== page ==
Changes on Migration Regulation from 16 November 2019, Series 1. What is ‘Regional Area’


Hello, everyone.

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In our previous column, we delivered the great news that Perth and Gold Coast will be classified as ‘Regional Area’ for the Australian migration (visa) purpose in an effort to attract regional migrants and international students.

Today, we would like to explain ‘what is the definition of ‘Regional Area’ in the context of Australian immigration law,’ and ‘why this ‘Regional Area’ is important for the Australian visa.


[WA’s Regional Timeline]

When you consider migrating to Australia, it is crucial whether your intended or current state of residence is included to the definition of ‘Regional Area’ under the Migration regulations, because if it belongs to the regional areas, there are benefits available such as extra points for Skilled Migration visas or more visa options. For several years, in order to boost regional economy and increase populations, the federal government has encouraged migrants to move to and settle in regional Australia providing incentives for them.

Aligning with this governmental direction, in 2011, Perth metropolitan area was suddenly included to the definition of the regional Australia for the RSMS (Regional Sponsored Migration Scheme) visa, and therefore Perth was exploded with the RSMS visa applications even from the eastern states. Numerous migrants were able to be granted permanent visa at that time.

From July 2012, after the English language requirement for RSMS was increased, (IELTS overall 4.5 to each 6.0) the visa boom like 2011 disappeared, but RSMS still remained as the easiest and fastest pathway to become an Australian permanent resident for many people. This RSMS visa had been available during the time as Perth remained as the same ‘Regional Area’.

However, in March 2017, after Mr McGowan was elected as WA Premier, the first act that he implemented was to remove Perth metropolitan area from the definition of the ‘Regional Area’. In doing so, he even sent a personal letter to the Minister of Immigration, which made many people be surprised and concerned.

This sudden removal of regional status made foreign students reluctant to choose Perth as their study destination, and this partially caused the downturn of entire state economy. A lot of local businesses including universities and small colleges has been suffering since then and overall local economic recession has started, even if it can’t be the only reason. Many people in Perth will agree on this.

This June, Mr McGowan wrote to the commonwealth again to ask Perth to be classed as ‘Regional Area’ again for the purpose of availability for new regional study incentives and new regional visas. In two and half years, finally Perth is re-classed as one of the ‘Designated Regional Areas,’ for migration purposes from 16 November 2019.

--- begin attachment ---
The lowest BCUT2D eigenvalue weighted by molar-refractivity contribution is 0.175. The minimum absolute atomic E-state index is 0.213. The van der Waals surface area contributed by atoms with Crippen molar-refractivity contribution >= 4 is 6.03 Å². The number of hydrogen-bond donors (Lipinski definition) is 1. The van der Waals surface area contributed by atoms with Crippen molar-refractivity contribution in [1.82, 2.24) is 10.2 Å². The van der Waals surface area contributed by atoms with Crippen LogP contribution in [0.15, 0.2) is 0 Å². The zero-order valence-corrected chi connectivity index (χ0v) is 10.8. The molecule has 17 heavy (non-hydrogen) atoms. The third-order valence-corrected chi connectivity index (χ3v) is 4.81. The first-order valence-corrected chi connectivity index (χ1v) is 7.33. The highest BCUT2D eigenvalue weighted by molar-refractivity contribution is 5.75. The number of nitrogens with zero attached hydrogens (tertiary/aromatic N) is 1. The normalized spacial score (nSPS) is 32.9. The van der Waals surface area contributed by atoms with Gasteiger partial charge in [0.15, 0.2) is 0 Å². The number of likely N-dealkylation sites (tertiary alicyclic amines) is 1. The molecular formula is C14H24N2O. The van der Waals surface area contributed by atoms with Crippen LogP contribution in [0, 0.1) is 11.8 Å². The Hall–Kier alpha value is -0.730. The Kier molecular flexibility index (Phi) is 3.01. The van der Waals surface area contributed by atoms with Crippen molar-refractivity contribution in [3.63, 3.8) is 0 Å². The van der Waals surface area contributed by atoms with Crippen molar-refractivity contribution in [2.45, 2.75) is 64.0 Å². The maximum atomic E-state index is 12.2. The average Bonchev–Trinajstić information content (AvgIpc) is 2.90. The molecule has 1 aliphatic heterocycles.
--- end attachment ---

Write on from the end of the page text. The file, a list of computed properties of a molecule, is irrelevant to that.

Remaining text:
[Designated Regional Area]

From 16 November 2019 onward, Western Australia is classified as ‘Designated Regional Area’ according to the Department of Home Affairs and details are as below:



Above are the postcodes for areas which are considered ‘Regional Area’ in Western Australia. The entire state is defined as the ‘Regional Area’.


[The importance of ‘Regional Area’]

As previously explained, there are obvious benefits in preparing Australian visas by targeting the regional area. Firstly, 5 points are given when applying for Skilled Migration visas if relevant study was completed in the designated regional area and meet the Australian Study Requirement. Especially, international graduates with a bachelor or higher qualification from a regional campus of a registered institution will be eligible for an extra one year on a Graduate visa (subclass 485) other than general two years of Graduate visa period.

Furthermore, skilled migrants are able to apply for the new regional visas commencing from 16 November 2019 such as Skilled Work Regional visa (subclass 491) and Skilled Employer Sponsored Regional visa (subclass 494). Now, these two new visas are eligible to be lodged in those regional areas, so entire Western Australia including Perth metropolitan are applicable.

As a result, although you are not applying to abovementioned Skilled Migration visas, 491 or 494 visas right now, considering possible options, it is better idea to start studying or getting a job in the regional area for later possible visa options.


In our following columns, we will provide detailed explanation for each change effective from 16 November 2019.


In the meantime, please make a reservation for migration consultation if you have any further questions, or if you want to see whether you are eligible.


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The information provided in this column serves as a general guidance only and does not constitute migration advice. We accept no responsibility for any consequence that may arise from any action taken based on this information. We highly recommend readers to seek private advice or assistance for detailed situations. Thank you.